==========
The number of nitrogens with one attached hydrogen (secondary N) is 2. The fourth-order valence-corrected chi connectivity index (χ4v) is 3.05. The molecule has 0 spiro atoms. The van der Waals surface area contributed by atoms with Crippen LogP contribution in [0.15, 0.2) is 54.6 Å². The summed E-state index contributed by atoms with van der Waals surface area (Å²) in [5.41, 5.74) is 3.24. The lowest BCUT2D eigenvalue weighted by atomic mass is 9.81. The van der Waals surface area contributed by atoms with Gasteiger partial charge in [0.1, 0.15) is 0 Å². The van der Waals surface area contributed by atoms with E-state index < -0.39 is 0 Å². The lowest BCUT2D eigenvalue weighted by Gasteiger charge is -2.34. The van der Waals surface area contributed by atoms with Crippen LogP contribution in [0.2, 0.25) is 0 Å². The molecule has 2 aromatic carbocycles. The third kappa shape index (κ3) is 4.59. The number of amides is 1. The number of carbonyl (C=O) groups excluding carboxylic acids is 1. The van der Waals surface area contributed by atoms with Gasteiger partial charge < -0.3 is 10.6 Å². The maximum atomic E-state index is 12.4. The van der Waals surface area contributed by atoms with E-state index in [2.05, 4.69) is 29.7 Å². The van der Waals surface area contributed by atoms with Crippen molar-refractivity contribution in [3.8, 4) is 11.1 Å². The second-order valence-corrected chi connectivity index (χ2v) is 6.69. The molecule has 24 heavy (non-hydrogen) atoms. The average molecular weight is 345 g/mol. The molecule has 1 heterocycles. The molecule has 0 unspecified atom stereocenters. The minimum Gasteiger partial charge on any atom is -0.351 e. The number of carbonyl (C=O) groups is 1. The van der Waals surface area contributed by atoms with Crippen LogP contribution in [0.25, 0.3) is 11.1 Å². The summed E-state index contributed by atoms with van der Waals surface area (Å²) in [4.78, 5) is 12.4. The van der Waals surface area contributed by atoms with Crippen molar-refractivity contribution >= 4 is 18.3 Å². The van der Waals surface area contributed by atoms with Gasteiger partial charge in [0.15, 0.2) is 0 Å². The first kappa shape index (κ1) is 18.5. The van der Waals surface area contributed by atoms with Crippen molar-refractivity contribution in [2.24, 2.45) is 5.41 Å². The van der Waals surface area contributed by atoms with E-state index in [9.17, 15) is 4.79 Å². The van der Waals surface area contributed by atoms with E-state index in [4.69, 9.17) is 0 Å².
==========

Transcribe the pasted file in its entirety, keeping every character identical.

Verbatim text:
The number of nitrogens with one attached hydrogen (secondary N) is 2. The fourth-order valence-corrected chi connectivity index (χ4v) is 3.05. The molecule has 0 spiro atoms. The van der Waals surface area contributed by atoms with Crippen LogP contribution in [0.15, 0.2) is 54.6 Å². The summed E-state index contributed by atoms with van der Waals surface area (Å²) in [5.41, 5.74) is 3.24. The lowest BCUT2D eigenvalue weighted by atomic mass is 9.81. The van der Waals surface area contributed by atoms with Gasteiger partial charge in [0.1, 0.15) is 0 Å². The van der Waals surface area contributed by atoms with E-state index < -0.39 is 0 Å². The lowest BCUT2D eigenvalue weighted by Gasteiger charge is -2.34. The van der Waals surface area contributed by atoms with Crippen LogP contribution in [0.2, 0.25) is 0 Å². The molecule has 2 aromatic carbocycles. The third kappa shape index (κ3) is 4.59. The number of amides is 1. The number of carbonyl (C=O) groups excluding carboxylic acids is 1. The van der Waals surface area contributed by atoms with Gasteiger partial charge < -0.3 is 10.6 Å². The maximum atomic E-state index is 12.4. The van der Waals surface area contributed by atoms with E-state index in [2.05, 4.69) is 29.7 Å². The van der Waals surface area contributed by atoms with Crippen molar-refractivity contribution in [3.8, 4) is 11.1 Å². The second-order valence-corrected chi connectivity index (χ2v) is 6.69. The molecule has 24 heavy (non-hydrogen) atoms. The average molecular weight is 345 g/mol. The molecule has 1 heterocycles. The molecule has 0 unspecified atom stereocenters. The minimum Gasteiger partial charge on any atom is -0.351 e. The number of carbonyl (C=O) groups is 1. The van der Waals surface area contributed by atoms with Crippen LogP contribution in [0.25, 0.3) is 11.1 Å². The summed E-state index contributed by atoms with van der Waals surface area (Å²) in [4.78, 5) is 12.4. The van der Waals surface area contributed by atoms with Crippen molar-refractivity contribution >= 4 is 18.3 Å². The van der Waals surface area contributed by atoms with Gasteiger partial charge in [0.15, 0.2) is 0 Å². The first kappa shape index (κ1) is 18.5. The van der Waals surface area contributed by atoms with Crippen molar-refractivity contribution in [2.24, 2.45) is 5.41 Å². The van der Waals surface area contributed by atoms with E-state index in [9.17, 15) is 4.79 Å². The van der Waals surface area contributed by atoms with E-state index in [4.69, 9.17) is 0 Å².